Bo Porter is enthusiastic, optimistic, and energetic. Very enthusiastic, optimistic, and energetic. In fact, the first-year Astros manager possesses so much of those three qualities that he believes that his team is not nearly as bad as its record says it is and it won’t be as historically bad as some analysts have predicted.

“It’s a tremendous group of guys in that clubhouse,” Porter said. “It’s a resilient group. They have fun together. They love playing the game. They play hard. We’ve had our share of bumps and bruises, but we have played some good games this season, and we’re going to put a string together where we play a lot of good games. I have a lot of faith in these guys, and they have a lot of faith in themselves.”

It would be easy for Astros to lose the faith, as they are 14-33. At times, they make those predictions of a 120-loss season seem prescient. A prime example came last Friday night: The Astros failed to hold a late 4-1 lead over the Pirates in Pittsburgh and lost the game 5-4 when right fielder Jimmy Paredes allowed the winning run to score with two outs in the bottom of the ninth inning when he collided with second baseman Jake Elmore and dropped Russell Martin’s fly ball with the bases loaded.

“It’s tough,” said Paredes, who moved from the infield to the outfield last year. “We have a very young team, and we make some mistakes. No one wants to lose games, but I know we are learning from our mistakes and we’re going to be a better team.”

Second baseman Jose Altuve, the closest thing the Astros have to a franchise player, agrees with Paredes. He sees a bright future to the Astros, as soon as this season.

“I think we’re going to be better as the year goes on,” Altuve said. “A lot of our guys are new to the major leagues, and they’re learning. It may not show in our record, but I see this team getting better every day.”

The Astros are coming off seasons of 106 and 107 losses, so there has already been plenty of character building going on in the organization. However, owner Jim Crane and general manager Jeff Luhnow have decided to tear the Astros to build them back up. The rebuild goes beyond the field, as the Astros are competing in the American League for the first time this season after 51 years in the National League.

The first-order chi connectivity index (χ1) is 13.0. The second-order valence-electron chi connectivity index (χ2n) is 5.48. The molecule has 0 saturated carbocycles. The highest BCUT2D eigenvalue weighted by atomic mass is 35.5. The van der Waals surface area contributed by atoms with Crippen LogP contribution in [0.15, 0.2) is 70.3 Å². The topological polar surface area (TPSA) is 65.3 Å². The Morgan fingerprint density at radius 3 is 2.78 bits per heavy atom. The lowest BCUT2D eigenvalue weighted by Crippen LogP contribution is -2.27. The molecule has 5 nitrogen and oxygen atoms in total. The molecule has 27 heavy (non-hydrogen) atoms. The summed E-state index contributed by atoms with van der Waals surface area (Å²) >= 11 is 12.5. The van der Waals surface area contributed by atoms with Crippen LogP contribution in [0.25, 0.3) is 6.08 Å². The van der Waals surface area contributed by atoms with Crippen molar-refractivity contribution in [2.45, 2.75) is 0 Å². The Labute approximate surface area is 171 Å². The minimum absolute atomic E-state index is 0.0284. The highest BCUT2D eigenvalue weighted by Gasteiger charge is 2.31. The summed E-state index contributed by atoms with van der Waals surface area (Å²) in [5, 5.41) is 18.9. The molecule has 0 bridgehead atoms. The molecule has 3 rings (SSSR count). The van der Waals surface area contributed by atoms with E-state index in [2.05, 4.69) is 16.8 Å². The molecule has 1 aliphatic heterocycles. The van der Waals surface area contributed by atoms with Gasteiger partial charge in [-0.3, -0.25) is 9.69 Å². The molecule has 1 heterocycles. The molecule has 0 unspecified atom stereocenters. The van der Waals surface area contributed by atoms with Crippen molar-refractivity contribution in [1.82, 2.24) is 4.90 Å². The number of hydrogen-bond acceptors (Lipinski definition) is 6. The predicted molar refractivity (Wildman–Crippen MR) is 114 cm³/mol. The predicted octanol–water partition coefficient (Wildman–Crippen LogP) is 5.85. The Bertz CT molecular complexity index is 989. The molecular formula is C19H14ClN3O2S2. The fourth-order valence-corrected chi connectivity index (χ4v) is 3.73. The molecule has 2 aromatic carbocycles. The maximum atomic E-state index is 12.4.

“I have complete faith in what we’re doing here,” Porter said. “There have been rough patches, but we’re fully committed to building this into a championship organization. The hardest part is trying to keep everyone’s spirits up when you go through the rough times and being patient with the fact that we’re going to make mistakes because we’re playing so many young players.”

The Astros are spending the season trying to determine which players they might be able to build around. Among those getting extended looks are catcher Jason Castro, first baseman Chris Carter, third baseman Matt Dominguez, shortstop Marwin Gonzalez, left fielder J.D. Martinez, center fielder Robbie Grossman, and Paredes.

“It’s exciting to be part of this,” said Grossman, a Houston native who was one of three prospects acquired from the Pirates last July in a trade for lefthander Wandy Rodriguez. “It would be great for this team to grow together, go through the rough times we’re experiencing, and grow into a championship team together.”

Considering the Astros are on pace to finish this season with a 48-114 record, championships seems a long way off. However, one scout who watches the Astros regularly likes the plan they have in place.

“I’ll say this month, if you told me I had to pick between either the Astros or the Marlins for the long haul, I’d take the Astros. I think the Marlins have a little bit overall talent in their organization, but the Astros are committed to this, and they are not going to waver from it. It’s going to take time and it’s going to take patience, but I like what they’re doing.”

Right-hander Matt Garza made a strong return to the Cubs’ rotation on Tuesday night after sitting out for 10 months. He pitched five shutout innings against the Pirates and allowed only one hit.

“It was fun to be out there again,” Garza said. “Hopefully, I can build on this and help the team win some games. The best part of it all is I felt really good physically after it was over and ready to make my next start. I’m not going to have to worry about how I feel when I go out to pitch.”

Garza finished last season on the disabled list with a stress reaction in his elbow and began this season on the DL with a strained left lat muscle. If he hadn’t been injured last July, it is almost certain Garza would have been traded during the offseason in an effort to help the Cubs advance their rebuilding effort. In the final year of his contract and eligible for free agency in November, Garza should at least bring something back this year in a deal at the July 31 non-waiver trading deadline.

“If he pitches like he did (Tuesday), then a lot of contenders are going to want him,” said a scout who watched Garza’s big-league return. “He could make a big difference for someone if he pitches like that on a consistent basis.”

If one team seemed certain to roll through its division, it was the Tigers in the American League Central. PECOTA projected the Tigers to win by 10 games, and everyone else, both human and computer, pegged Detroit as the runaway winner.